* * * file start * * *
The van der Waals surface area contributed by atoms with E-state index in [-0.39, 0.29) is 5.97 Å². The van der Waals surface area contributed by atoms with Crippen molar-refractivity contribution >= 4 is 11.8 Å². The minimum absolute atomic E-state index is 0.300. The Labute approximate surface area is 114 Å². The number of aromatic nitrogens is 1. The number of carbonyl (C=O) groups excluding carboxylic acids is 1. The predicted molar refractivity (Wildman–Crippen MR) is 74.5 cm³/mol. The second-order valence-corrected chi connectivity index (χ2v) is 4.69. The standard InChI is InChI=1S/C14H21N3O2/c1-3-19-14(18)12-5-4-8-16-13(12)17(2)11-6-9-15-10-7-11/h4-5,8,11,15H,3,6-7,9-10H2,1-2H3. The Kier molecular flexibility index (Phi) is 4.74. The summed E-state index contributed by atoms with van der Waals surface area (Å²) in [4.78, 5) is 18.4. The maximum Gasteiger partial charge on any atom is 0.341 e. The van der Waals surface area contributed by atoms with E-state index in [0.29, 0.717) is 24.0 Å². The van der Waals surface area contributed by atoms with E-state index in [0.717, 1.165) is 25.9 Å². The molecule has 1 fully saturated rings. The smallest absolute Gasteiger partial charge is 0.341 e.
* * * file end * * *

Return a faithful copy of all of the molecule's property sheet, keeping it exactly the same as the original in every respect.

The van der Waals surface area contributed by atoms with E-state index in [-0.39, 0.29) is 5.97 Å². The van der Waals surface area contributed by atoms with Crippen molar-refractivity contribution >= 4 is 11.8 Å². The minimum absolute atomic E-state index is 0.300. The Labute approximate surface area is 114 Å². The number of aromatic nitrogens is 1. The number of carbonyl (C=O) groups excluding carboxylic acids is 1. The predicted molar refractivity (Wildman–Crippen MR) is 74.5 cm³/mol. The second-order valence-corrected chi connectivity index (χ2v) is 4.69. The standard InChI is InChI=1S/C14H21N3O2/c1-3-19-14(18)12-5-4-8-16-13(12)17(2)11-6-9-15-10-7-11/h4-5,8,11,15H,3,6-7,9-10H2,1-2H3. The Kier molecular flexibility index (Phi) is 4.74. The summed E-state index contributed by atoms with van der Waals surface area (Å²) in [4.78, 5) is 18.4. The maximum Gasteiger partial charge on any atom is 0.341 e. The van der Waals surface area contributed by atoms with E-state index in [0.29, 0.717) is 24.0 Å². The van der Waals surface area contributed by atoms with E-state index in [0.717, 1.165) is 25.9 Å². The molecule has 1 fully saturated rings. The smallest absolute Gasteiger partial charge is 0.341 e.